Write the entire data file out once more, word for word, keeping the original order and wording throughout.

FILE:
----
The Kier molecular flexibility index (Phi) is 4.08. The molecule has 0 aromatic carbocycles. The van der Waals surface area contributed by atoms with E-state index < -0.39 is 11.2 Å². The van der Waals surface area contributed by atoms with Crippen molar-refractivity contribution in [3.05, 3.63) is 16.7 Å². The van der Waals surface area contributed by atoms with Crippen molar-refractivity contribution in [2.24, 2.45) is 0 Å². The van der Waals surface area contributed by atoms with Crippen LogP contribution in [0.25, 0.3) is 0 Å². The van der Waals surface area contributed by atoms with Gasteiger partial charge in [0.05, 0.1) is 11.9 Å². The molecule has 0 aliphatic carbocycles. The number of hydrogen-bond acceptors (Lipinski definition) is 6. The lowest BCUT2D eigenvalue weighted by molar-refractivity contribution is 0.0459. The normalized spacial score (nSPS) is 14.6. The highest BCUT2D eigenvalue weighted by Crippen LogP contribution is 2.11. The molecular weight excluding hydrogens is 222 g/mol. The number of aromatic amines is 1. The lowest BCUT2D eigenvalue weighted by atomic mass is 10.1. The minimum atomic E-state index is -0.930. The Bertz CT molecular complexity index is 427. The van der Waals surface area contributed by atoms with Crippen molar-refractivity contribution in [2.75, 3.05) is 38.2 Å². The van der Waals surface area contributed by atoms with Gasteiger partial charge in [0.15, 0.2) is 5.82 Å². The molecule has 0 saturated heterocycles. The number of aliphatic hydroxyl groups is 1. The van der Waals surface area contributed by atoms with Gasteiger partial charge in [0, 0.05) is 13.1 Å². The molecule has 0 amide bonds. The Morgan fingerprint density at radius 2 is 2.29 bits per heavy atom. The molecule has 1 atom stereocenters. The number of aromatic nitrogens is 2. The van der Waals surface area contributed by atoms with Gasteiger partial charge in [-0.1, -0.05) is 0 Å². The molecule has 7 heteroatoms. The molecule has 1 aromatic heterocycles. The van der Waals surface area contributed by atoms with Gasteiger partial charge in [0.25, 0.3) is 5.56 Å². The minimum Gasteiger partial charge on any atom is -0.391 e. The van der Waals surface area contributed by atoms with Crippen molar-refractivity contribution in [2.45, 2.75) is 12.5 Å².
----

The Kier molecular flexibility index (Phi) is 4.08. The molecule has 0 aromatic carbocycles. The van der Waals surface area contributed by atoms with E-state index < -0.39 is 11.2 Å². The van der Waals surface area contributed by atoms with Crippen molar-refractivity contribution in [3.05, 3.63) is 16.7 Å². The van der Waals surface area contributed by atoms with Crippen molar-refractivity contribution in [2.24, 2.45) is 0 Å². The van der Waals surface area contributed by atoms with Crippen LogP contribution in [0.25, 0.3) is 0 Å². The van der Waals surface area contributed by atoms with Gasteiger partial charge in [0.05, 0.1) is 11.9 Å². The molecule has 0 aliphatic carbocycles. The number of hydrogen-bond acceptors (Lipinski definition) is 6. The lowest BCUT2D eigenvalue weighted by molar-refractivity contribution is 0.0459. The normalized spacial score (nSPS) is 14.6. The highest BCUT2D eigenvalue weighted by Crippen LogP contribution is 2.11. The molecular weight excluding hydrogens is 222 g/mol. The number of aromatic amines is 1. The lowest BCUT2D eigenvalue weighted by atomic mass is 10.1. The minimum atomic E-state index is -0.930. The Bertz CT molecular complexity index is 427. The van der Waals surface area contributed by atoms with Crippen molar-refractivity contribution in [2.75, 3.05) is 38.2 Å². The van der Waals surface area contributed by atoms with Gasteiger partial charge in [0.15, 0.2) is 5.82 Å². The molecule has 0 saturated heterocycles. The number of aliphatic hydroxyl groups is 1. The van der Waals surface area contributed by atoms with Gasteiger partial charge in [0, 0.05) is 13.1 Å². The molecule has 0 amide bonds. The Morgan fingerprint density at radius 2 is 2.29 bits per heavy atom. The molecule has 1 atom stereocenters. The number of aromatic nitrogens is 2. The van der Waals surface area contributed by atoms with Gasteiger partial charge in [-0.1, -0.05) is 0 Å². The molecule has 7 heteroatoms. The molecule has 1 aromatic heterocycles. The van der Waals surface area contributed by atoms with Gasteiger partial charge in [0.25, 0.3) is 5.56 Å². The minimum Gasteiger partial charge on any atom is -0.391 e. The van der Waals surface area contributed by atoms with Crippen molar-refractivity contribution in [2.45, 2.75) is 12.5 Å².